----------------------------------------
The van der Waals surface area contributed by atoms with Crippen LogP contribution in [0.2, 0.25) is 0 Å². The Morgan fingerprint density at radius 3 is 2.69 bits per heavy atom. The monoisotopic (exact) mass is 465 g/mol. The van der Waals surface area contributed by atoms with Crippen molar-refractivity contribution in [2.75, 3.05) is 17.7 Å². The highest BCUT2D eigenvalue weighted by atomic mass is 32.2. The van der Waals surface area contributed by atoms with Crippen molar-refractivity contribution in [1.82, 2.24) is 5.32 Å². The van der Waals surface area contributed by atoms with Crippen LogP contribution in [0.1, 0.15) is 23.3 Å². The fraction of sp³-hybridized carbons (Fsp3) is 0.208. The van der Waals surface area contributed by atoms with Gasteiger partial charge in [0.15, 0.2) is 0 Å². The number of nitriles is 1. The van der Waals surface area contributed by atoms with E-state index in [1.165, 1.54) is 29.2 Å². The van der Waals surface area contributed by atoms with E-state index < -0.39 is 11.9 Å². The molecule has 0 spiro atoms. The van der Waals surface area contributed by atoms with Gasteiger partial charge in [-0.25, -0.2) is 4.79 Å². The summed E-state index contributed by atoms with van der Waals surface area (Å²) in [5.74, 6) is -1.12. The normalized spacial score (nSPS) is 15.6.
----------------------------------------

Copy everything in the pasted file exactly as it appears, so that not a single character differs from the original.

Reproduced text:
The van der Waals surface area contributed by atoms with Crippen LogP contribution in [0.2, 0.25) is 0 Å². The Morgan fingerprint density at radius 3 is 2.69 bits per heavy atom. The monoisotopic (exact) mass is 465 g/mol. The van der Waals surface area contributed by atoms with Crippen molar-refractivity contribution in [2.75, 3.05) is 17.7 Å². The highest BCUT2D eigenvalue weighted by atomic mass is 32.2. The van der Waals surface area contributed by atoms with Crippen molar-refractivity contribution in [1.82, 2.24) is 5.32 Å². The van der Waals surface area contributed by atoms with Crippen LogP contribution in [0.1, 0.15) is 23.3 Å². The fraction of sp³-hybridized carbons (Fsp3) is 0.208. The van der Waals surface area contributed by atoms with Gasteiger partial charge in [0.15, 0.2) is 0 Å². The number of nitriles is 1. The van der Waals surface area contributed by atoms with E-state index in [1.165, 1.54) is 29.2 Å². The van der Waals surface area contributed by atoms with E-state index < -0.39 is 11.9 Å². The molecule has 0 spiro atoms. The van der Waals surface area contributed by atoms with Gasteiger partial charge in [-0.25, -0.2) is 4.79 Å². The summed E-state index contributed by atoms with van der Waals surface area (Å²) in [5.74, 6) is -1.12. The normalized spacial score (nSPS) is 15.6.